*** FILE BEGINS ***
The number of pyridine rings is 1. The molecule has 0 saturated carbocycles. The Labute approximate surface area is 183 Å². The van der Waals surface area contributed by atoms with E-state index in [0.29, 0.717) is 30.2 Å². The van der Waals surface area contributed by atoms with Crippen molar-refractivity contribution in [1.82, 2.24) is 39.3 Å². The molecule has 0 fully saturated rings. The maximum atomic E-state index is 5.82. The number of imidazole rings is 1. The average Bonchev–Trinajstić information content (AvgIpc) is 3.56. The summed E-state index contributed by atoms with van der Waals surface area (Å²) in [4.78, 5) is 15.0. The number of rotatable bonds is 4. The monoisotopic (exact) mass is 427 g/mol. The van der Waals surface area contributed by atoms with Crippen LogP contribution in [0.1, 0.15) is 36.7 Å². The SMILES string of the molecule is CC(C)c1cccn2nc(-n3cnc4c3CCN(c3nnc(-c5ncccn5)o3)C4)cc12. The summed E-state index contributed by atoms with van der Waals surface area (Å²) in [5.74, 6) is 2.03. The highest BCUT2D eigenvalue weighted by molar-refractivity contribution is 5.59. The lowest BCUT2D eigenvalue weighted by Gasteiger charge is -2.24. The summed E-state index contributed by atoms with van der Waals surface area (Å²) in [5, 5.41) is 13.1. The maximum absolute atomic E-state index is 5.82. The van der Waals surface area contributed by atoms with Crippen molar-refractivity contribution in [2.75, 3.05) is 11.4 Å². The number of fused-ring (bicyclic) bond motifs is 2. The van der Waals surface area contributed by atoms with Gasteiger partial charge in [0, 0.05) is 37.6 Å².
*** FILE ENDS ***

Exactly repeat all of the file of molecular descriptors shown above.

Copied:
The number of pyridine rings is 1. The molecule has 0 saturated carbocycles. The Labute approximate surface area is 183 Å². The van der Waals surface area contributed by atoms with E-state index in [0.29, 0.717) is 30.2 Å². The van der Waals surface area contributed by atoms with Crippen molar-refractivity contribution in [1.82, 2.24) is 39.3 Å². The molecule has 0 fully saturated rings. The maximum atomic E-state index is 5.82. The number of imidazole rings is 1. The average Bonchev–Trinajstić information content (AvgIpc) is 3.56. The summed E-state index contributed by atoms with van der Waals surface area (Å²) in [4.78, 5) is 15.0. The number of rotatable bonds is 4. The monoisotopic (exact) mass is 427 g/mol. The van der Waals surface area contributed by atoms with Crippen LogP contribution in [0.1, 0.15) is 36.7 Å². The SMILES string of the molecule is CC(C)c1cccn2nc(-n3cnc4c3CCN(c3nnc(-c5ncccn5)o3)C4)cc12. The summed E-state index contributed by atoms with van der Waals surface area (Å²) in [5.74, 6) is 2.03. The highest BCUT2D eigenvalue weighted by molar-refractivity contribution is 5.59. The lowest BCUT2D eigenvalue weighted by Gasteiger charge is -2.24. The summed E-state index contributed by atoms with van der Waals surface area (Å²) in [5, 5.41) is 13.1. The maximum absolute atomic E-state index is 5.82. The van der Waals surface area contributed by atoms with Crippen molar-refractivity contribution in [2.75, 3.05) is 11.4 Å². The number of fused-ring (bicyclic) bond motifs is 2. The van der Waals surface area contributed by atoms with Gasteiger partial charge in [0, 0.05) is 37.6 Å².